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2019 Code4Lib Midwest Meeting

5,585 bytes added, 19:44, 6 July 2019
===Presentations ===
'''Title''' - Presenter, AffiliationServerless & IIIF
'''Serverless & IIIFPresenter, Affiliation''' - Jeff Mixter & Hank Sway, OCLC '''Description'''  '''Title''' - jQuery for a Citation Game '''Presenter, Affiliation''' - Minhao Jiang, Wayne State University '''Description''' The Wayne State University's citation game, accessible at (they are located near the far right end of the carousel), experienced a round of modernization just months ago due to various reasons including the shift from the use of technologies that were researched to be both increasingly proprietary and on the decline to those which are open source. jQuery widgets ended up being used as the replacement. The citation game is an excellent example that web development technologies can be used beyond the intended way, and be translated to an essential piece in library instruction. In addition to the introduction of the background, the presentation will focus on lessons learned including those related to interplay with the coda-slider package, which provides the sliding behavior among all game sessions pertaining to a particular citation format.  '''Title''' - Support Ticket Best Practices '''Presenter, Affiliation''' - Paul Butler, Ball State University '''Description''' For many of us reading and submitting support tickets is a daily task, but perhaps not something we've formalized. For this presentation I will discuss the elements that makeup a successful support ticket. I will then open the conversation up to the room to elicit useful insights and horror stories.  '''Title''' - Overcoming the Pitfalls of LibGuides through Design '''Presenter, Affiliation''' - Simon Robins, Northwest Ohio Medical University '''Description''' This presentation will focus on two case examples of comprehensive LibGuide redesigns which aimed to depart from traditional usage of LibGuides with regard to design and layout. It will include a discussion of the HTML and CSS developed and the usability heuristics applied. I will also detail how I envision this type of content as a departure from standard usage of LibGuides at academic libraries, which often consists of bulleted lists of resources. This presentation will encourage the librarian community, especially the medical librarian community, to think of their LibGuides as web content deserving of the same attention to design, usability, and appearance as other online content.  '''Title''' - Using Combine to Aggregate and Assess Metadata '''Presenter, Affiliation''' - Amelia Mowry, Wayne State University '''Description''' Combine is an open-source metadata aggregation tool originally developed at Wayne State University. It harvests data and allows for assessment, validation, and transformation. This presentation will introduce Combine and discuss the ways it can be used in digital library workflows.  '''Title''' - Library Website: CMS vs. SSG '''Presenter, Affiliation''' - Meng Qu, Miami University '''Description''' The Miami University Web Service Team of the University Library is renovating the library website in recent months and keep working on the site building. During the process, the team has examined the general Content Management System platforms and summarized a series of advantages and disadvantages of these applications. Meanwhile, the proposal for replacing the current platform (Drupal 7) with a Static Site Generator (Jekyll) is rising in the website development industry. Therefore, the Miami University Library Web Service Team decided to apply a combination of CMS + SSG to renovate the library website. In this presentation, the web service librarian from the team would like to share the evaluation process and decision making of the project, and to discuss the methodology of finding a suitable platform to develop a library website.  '''Title''' - A Demo of FOLIO: What Does a Library App-based Platform Look Like '''Presenter, Affiliation''' - Peter Murray, Index Data '''Description''' After a couple of years of intense development, FOLIO is reaching the stage where libraries are considering its use for production tasks. One of the aims of FOLIO is to reduce the effort required for testing out new ideas for in the library marketplace. The core apps have RESTful APIs all the way down to the tenant configuration level, which enables other systems to interact with FOLIO in unique ways. This talk demonstrates the user interface of FOLIO (project name "Stripes") and the RESTful microservices gateway (project name "Okapi"). Participants will have a greater understanding of FOLIO's vision for an app-based platform and the mechanics of the FOLIO technology.  '''Title''' - The Connected Repository : The Bibliography of the Web '''Presenter, Affiliation''' - Thomas Scherz, University of Cincinnati '''Description''' As all of our information moves from print to digital objects we need new ways to validate, cross-reference, and authenticate information. The Web 3.0 is providing us the next generation tools to help connect, describe, and verify that the informational resources we are using are factually related. Like most intelligences this will be automated through AI engines, coded algorithms, resource linking, and accurate metadata. We will explore some of the current technologies (APIs, Cloud Providers,…), open access protocols (Linked Open Data, DOIs, URIs,…), and community initiatives (Semantic Web, RDF,…) The goal of this presentation is to provide an overview of current linking technologies, demonstrate possible integration for your institutional repository, and discuss the future of validation and verification.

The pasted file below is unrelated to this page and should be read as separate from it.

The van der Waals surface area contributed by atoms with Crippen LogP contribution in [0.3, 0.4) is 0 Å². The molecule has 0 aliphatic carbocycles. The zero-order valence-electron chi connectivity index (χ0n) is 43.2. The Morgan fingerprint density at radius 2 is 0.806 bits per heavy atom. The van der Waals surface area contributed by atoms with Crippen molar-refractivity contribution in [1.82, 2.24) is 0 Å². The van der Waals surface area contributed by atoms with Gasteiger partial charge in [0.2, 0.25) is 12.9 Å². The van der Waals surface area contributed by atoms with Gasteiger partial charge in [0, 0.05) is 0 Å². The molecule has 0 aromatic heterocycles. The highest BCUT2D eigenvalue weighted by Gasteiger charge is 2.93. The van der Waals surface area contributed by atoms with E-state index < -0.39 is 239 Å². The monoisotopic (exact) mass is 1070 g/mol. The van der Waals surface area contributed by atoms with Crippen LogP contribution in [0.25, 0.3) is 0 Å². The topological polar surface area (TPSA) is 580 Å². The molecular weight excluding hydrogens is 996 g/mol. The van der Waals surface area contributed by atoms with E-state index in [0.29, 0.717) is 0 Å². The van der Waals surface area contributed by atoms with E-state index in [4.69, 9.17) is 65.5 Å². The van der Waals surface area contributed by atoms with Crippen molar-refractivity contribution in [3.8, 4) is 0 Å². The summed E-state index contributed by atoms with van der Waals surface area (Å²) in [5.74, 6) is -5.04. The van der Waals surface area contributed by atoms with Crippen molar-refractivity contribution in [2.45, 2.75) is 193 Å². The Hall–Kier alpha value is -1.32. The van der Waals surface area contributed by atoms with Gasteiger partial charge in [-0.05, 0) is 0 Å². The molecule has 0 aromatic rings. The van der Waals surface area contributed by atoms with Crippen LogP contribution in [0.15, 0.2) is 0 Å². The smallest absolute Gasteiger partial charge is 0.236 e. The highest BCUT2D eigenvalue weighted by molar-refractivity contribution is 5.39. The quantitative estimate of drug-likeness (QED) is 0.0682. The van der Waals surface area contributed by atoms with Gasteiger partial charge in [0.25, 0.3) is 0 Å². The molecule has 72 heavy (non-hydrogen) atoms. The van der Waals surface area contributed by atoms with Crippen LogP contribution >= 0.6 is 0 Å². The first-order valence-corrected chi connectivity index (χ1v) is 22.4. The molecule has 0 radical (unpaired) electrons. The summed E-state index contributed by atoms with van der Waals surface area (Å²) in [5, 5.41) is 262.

===Lightning Talks===

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